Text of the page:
National Electric Power Regulatory Authority (NEPRA) approved Indicative Generation Capacity Expansion Plan (IGCEP) 2021 with demand supply projects till 2030. Under IGCEP, the current installed capacity of 34,776 MW will become 61,112 MW by the end of 2030. Apart from the committed pipeline projects, the IGCEP requires an addition of 10,062 MW of ARE capacity by 2030.

Comment by Riaz Haq on July 26, 2022 at 7:48am

#Pakistan’s largest city #Karachi received more than an entire summer’s worth of #rain in one day. AccuWeather says the heaviest rainfall arrived Sunday when Karachi received more than triple its monthly #rainfall in just 24 hours.#Monsoon via @accuweather

Monsoon downpours deluged portions of Pakistan this weekend and Karachi, the country's largest city, bore the brunt of the worst impacts as the floodwaters destroyed homes, inundated businesses and damaged infrastructure.

AccuWeather forecasters say the heaviest rainfall from the event arrived Sunday when Karachi received more than triple its monthly rainfall in just 24 hours.

Daily life was turned to a standstill as this deluge turned major throughways into raging rivers and left entire neighborhoods submerged. Images from the city showed residents navigating floodwaters that ranged from knee-high to chest-high in spots. Vehicles were left stranded as floodwaters climbed.

The catastrophic flooding event left all major highways in Karachi flooded, according to The Express Tribune. Due to the impossibility of safe travel for large portions of the city, the local government declared Monday a public holiday in Karachi, which closed all government offices and urged private offices to follow suit.

Karachi, Pakistan's financial and industrial hub, is located along the coast of the Arabian Sea. Some of the most densely populated areas of the city are located at, or scarcely, above sea level. The low-lying nature of the city already makes Karachi prone to flooding issues, but inadequately-constructed drainage and flood management systems compound the issue considerably.

Rainwater even mixed with sewage in some locations and this contaminated water rushed into homes and businesses.

Murtaza Wahab, the Karachi administrator, told The New York Times that the city has an old drainage and sewage infrastructure that could not cope with the torrential rains and acknowledged that updates were critical.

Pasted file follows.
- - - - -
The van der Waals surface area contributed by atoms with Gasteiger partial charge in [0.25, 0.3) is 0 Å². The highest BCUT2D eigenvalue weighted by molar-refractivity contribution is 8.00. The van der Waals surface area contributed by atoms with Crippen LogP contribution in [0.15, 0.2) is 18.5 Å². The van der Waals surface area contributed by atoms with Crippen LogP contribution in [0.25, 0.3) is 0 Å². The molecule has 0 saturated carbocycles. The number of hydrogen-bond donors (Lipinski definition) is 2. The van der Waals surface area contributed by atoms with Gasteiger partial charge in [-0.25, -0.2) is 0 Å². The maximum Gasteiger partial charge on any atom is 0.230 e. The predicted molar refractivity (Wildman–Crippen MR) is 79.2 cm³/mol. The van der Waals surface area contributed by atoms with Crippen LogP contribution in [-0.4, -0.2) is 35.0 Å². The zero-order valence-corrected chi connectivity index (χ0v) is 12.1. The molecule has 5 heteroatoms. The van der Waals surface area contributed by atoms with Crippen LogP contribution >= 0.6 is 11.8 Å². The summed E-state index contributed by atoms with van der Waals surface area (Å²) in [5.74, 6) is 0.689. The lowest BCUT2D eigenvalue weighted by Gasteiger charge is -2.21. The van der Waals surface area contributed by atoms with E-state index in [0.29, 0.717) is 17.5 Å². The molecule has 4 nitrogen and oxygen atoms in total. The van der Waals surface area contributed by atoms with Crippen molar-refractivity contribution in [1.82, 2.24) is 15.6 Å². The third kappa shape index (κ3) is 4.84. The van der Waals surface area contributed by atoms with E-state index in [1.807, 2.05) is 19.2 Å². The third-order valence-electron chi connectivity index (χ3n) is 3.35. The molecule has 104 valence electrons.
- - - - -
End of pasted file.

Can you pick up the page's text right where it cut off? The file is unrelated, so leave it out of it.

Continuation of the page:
Floodwaters in recent days have damaged more than 5,500 homes as well as critical infrastructure like highways and bridges, according to a report from Pakistan's National Disaster Management Authority.

This weekend's flooding was the second destructive flooding event the city has had to endure this month alone. Earlier in July, another deluge of monsoon rainfall left Karachi underwater.

Since the middle of June, monsoon rainfall and subsequent flooding have resulted in more than 280 deaths throughout Pakistan, according to The Associated Press (AP).

The amount of rainfall the city has already received this month is astounding, forecasters say.

"Karachi received 2.36 inches (60 mm) of rain on Sunday due to a weak monsoon low that formed near southwestern Rajasthan, India, over the weekend," AccuWeather Lead International Forecaster Jason Nicholls explained.

So far this July, the city has recorded just over 8 inches (200 mm) of rainfall which equates to 1,147 percent of normal for the month, according to Nicholls. Karachi typically receives less than an inch (25 mm) of rain in July and just over 1.50 inches (38 mm) of rain over the course of the summer months.

Furthermore, even in the highly unlikely event that not a single drop of rain falls in Karachi for the rest of the year, the city would still end 2022 with over 260 percent of its normal precipitation.

The monsoon normally arrives in Pakistan around July 8, but this year it arrived several days early, according to Nicholls.

"Part of the reason for the excessively wet July is that the monsoon [axis] has been located south of its normal position for much of the month," Nicholls explained.

Comment by Riaz Haq on July 26, 2022 at 4:40pm

Pakistan on Tuesday raised electricity prices to match rising generation costs amid a global energy crisis and a heatwave, even as the country grapples with its highest inflation in over a decade, the power minister said.

Inflation last month reached 21.3%, driven mainly by rising food costs, and the country also faces fast-depleting foreign reserves, a depreciating currency and widening current account deficit.

"Cabinet has approved an increase in electricity tariffs but lifeline (poor) consumers will not be affected,” Power Minister Khurram Dastagir Khan told reporters in Islamabad, adding that the increase would not apply to them.

Pakistan's monthly fuel oil imports are set to hit a four-year high in June, Refinitiv data shows, as the country struggles to buy liquefied natural gas for power generation amid a heatwave that is driving demand.